HILO — It took a volcanic eruption and a few compromises to convince them, but a majority of County Council members now supports a half-sized version of the previously ill-fated general excise tax surcharge.
The council, on first reading Wednesday, advanced Bill 159, creating a one-quarter percent county surcharge on the state GET. The measure, adding a quarter-penny tax on a dollar purchase, next goes to a public hearing and one more vote before taking effect Jan. 1.
The bill was amended to keep the tax only until Dec. 31, 2020, rather than the 2030 date allowed by the state Legislature.
Because the tax is itself taxed, the tax on a $100 purchase would increase by 26 cents, raising the purchase from $104.17 to $104.43, once the 4-percent state GET is also taken into account.
The council voted 5-4 to pass the measure, with Puna Councilwomen Eileen O’Hara and Jen Ruggles, along with Kona Councilman Dru Kanuha and Hamakua Councilwoman Valerie Poindexter, voting no. Action on the county budget was ongoing at press time Wednesday.
The council had previously rejected a half-percent surcharge, an amount Mayor Harry Kim was still advocating Wednesday.
“Know that the needs are greater than I’ve ever seen it. … This is a most critical time as to where we go as a community. … I care not to live in a community where we just want to maintain,” Kim told the council.
“The vast majority of people who pay the bills, our bills, realize that we need to step forward on this to make a better community,” Kim added. “We will do what we can do with the money you give us.”
Council members were frustrated about being asked to pass budget increases before the full fiscal impact of the lava emergency is known.
“Are we balanced? From what I’m hearing from real property we are not,” said Kohala Councilman Tim Richards. “We have the fiduciary responsibility to pass a balanced budget.”
O’Hara responded the budget was balanced when it was drafted.
“We could sit here at the table until this is resolved but we could all be 6 feet under by then,” O’Hara said. “This could go on for years, folks.”
The council faced the option of passing its annual budget with a $5 million hole in it, cutting services, furloughing employees or raising general excise taxes or property taxes.
“We are in dire financial straits because of a situation that’s out of our control,” said Hilo Councilman Aaron Chung. “This is an extraordinary time.”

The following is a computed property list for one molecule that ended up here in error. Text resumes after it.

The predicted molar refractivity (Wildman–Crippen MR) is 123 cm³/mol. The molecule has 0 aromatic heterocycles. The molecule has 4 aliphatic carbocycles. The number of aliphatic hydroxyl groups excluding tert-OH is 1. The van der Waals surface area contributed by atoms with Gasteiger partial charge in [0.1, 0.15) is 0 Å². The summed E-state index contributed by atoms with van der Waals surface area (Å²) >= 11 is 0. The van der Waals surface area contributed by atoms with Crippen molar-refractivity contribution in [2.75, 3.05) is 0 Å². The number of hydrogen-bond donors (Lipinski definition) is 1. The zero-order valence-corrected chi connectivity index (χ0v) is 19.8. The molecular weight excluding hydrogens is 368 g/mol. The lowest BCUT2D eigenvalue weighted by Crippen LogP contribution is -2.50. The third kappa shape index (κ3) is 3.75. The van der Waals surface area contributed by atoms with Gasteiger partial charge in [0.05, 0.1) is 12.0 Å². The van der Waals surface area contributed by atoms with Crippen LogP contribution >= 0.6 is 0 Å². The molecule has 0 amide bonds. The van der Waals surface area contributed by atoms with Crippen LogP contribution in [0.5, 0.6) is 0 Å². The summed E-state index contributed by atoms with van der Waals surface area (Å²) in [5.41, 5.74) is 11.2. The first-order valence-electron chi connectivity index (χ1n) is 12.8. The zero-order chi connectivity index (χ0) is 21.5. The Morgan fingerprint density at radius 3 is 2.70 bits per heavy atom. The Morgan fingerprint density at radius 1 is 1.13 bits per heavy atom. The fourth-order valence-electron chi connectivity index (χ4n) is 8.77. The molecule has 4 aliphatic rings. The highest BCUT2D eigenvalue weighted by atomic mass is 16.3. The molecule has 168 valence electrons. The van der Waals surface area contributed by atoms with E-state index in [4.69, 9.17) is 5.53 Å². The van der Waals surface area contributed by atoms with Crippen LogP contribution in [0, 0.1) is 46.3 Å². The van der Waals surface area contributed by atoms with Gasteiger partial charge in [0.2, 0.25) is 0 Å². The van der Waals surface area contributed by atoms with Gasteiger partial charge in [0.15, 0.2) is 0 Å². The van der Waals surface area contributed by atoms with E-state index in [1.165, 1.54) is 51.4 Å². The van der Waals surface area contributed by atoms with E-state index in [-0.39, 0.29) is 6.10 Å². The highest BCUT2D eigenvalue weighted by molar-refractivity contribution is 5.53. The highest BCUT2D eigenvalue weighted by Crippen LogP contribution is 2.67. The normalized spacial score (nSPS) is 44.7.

Lava inundation in Puna so far accounts for $5 million in lost property tax revenues. That figure is expected to increase as lava flows continue.
The county is also accruing about $2 million monthly in extra expenses for emergency response, most of it from overtime for county workers. Most of the disaster relief costs are expected to be repaid with federal and state emergency funds, while the property tax loss is not reimbursable.
Kim said he’s meeting with Gov. David Ige and federal and state emergency management agencies today. He’s asking Ige for $50 million of the $125 million appropriated by the Legislature for flood response on Oahu and Kauai. More money was appropriated than spent for those disasters, he said.
“Our actions today could send us into a downward economic spiral and that’s not what we want to do,” O’Hara warned. “It pains me to raise taxes. But they won’t receive any help from us if we don’t have any money. It’s as simple as that.”
O’Hara ultimately voted against the tax, after the bill was amended to shorten the time-frame. She and Chung said the GET shouldn’t be looked at as an emergency measure but as a way to diversify revenues.
The specter of employee furloughs was enough to push those previously against the GET over to the other side, albeit reluctantly.
“I really feel between a rock and a hard place because I don’t want to pass a budget that’s not balanced,” said North Kona Councilwoman Karen Eoff, saying the quarter-percent is a compromise during this emergency.
”I don’t like this raising taxes, but I like the .25 percent better than I like the .50 percent at this time,” said South Kona/Ka‘u Councilwoman Maile David, chairwoman of the Finance Committee. “I’m not liking where I’m leaning but I don’t like any of our options right now.”
The general excise tax surcharge can’t be used directly for emergency response, but it will free up almost $5 million of general fund revenues currently being spent for mass transit.
Finance Director Deanna Sako cautioned against dipping into the $6 million budget stabilization fund, $6 million disaster fund or $15 million fund balance. That money will be needed to keep the county running as it waits for reimbursements of money it must put out for the ongoing lava emergency, she said.
Myles Miyasato, representing the Hawaii Operating Engineers Industry Stabilization Fund, was the only member of the public speaking on the general excise tax. He opposed the measure.
“Our hearts go out to everyone (affected by the lava flow), especially the children. … How do you levy a tax on these people?” Miyasato said. “We brought up concerns at the last meeting and none have been addressed in this bill.”